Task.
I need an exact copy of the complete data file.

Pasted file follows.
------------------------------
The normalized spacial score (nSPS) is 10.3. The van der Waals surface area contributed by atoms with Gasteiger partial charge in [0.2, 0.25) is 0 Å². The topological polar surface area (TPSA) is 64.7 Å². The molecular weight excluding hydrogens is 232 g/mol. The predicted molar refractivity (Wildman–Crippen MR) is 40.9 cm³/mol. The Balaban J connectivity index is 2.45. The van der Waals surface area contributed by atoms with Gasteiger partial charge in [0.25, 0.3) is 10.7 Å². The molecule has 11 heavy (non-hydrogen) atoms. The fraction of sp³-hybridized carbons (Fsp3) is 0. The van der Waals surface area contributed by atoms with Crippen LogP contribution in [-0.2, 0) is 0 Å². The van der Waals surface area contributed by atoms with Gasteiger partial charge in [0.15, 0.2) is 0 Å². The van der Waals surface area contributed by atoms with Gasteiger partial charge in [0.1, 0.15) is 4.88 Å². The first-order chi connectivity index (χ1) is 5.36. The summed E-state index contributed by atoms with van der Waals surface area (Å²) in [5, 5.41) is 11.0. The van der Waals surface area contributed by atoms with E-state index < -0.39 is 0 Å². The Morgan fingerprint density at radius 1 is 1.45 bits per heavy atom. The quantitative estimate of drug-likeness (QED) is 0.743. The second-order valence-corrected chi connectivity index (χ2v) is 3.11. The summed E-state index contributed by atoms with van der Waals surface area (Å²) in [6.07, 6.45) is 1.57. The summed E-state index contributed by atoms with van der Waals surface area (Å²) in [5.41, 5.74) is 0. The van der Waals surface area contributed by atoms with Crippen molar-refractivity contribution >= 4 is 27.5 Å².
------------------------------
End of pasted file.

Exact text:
The normalized spacial score (nSPS) is 10.3. The van der Waals surface area contributed by atoms with Gasteiger partial charge in [0.2, 0.25) is 0 Å². The topological polar surface area (TPSA) is 64.7 Å². The molecular weight excluding hydrogens is 232 g/mol. The predicted molar refractivity (Wildman–Crippen MR) is 40.9 cm³/mol. The Balaban J connectivity index is 2.45. The van der Waals surface area contributed by atoms with Gasteiger partial charge in [0.25, 0.3) is 10.7 Å². The molecule has 11 heavy (non-hydrogen) atoms. The fraction of sp³-hybridized carbons (Fsp3) is 0. The van der Waals surface area contributed by atoms with Crippen LogP contribution in [-0.2, 0) is 0 Å². The van der Waals surface area contributed by atoms with Gasteiger partial charge in [0.15, 0.2) is 0 Å². The van der Waals surface area contributed by atoms with Gasteiger partial charge in [0.1, 0.15) is 4.88 Å². The first-order chi connectivity index (χ1) is 5.36. The summed E-state index contributed by atoms with van der Waals surface area (Å²) in [5, 5.41) is 11.0. The van der Waals surface area contributed by atoms with E-state index < -0.39 is 0 Å². The Morgan fingerprint density at radius 1 is 1.45 bits per heavy atom. The quantitative estimate of drug-likeness (QED) is 0.743. The second-order valence-corrected chi connectivity index (χ2v) is 3.11. The summed E-state index contributed by atoms with van der Waals surface area (Å²) in [6.07, 6.45) is 1.57. The summed E-state index contributed by atoms with van der Waals surface area (Å²) in [5.41, 5.74) is 0. The van der Waals surface area contributed by atoms with Crippen molar-refractivity contribution >= 4 is 27.5 Å².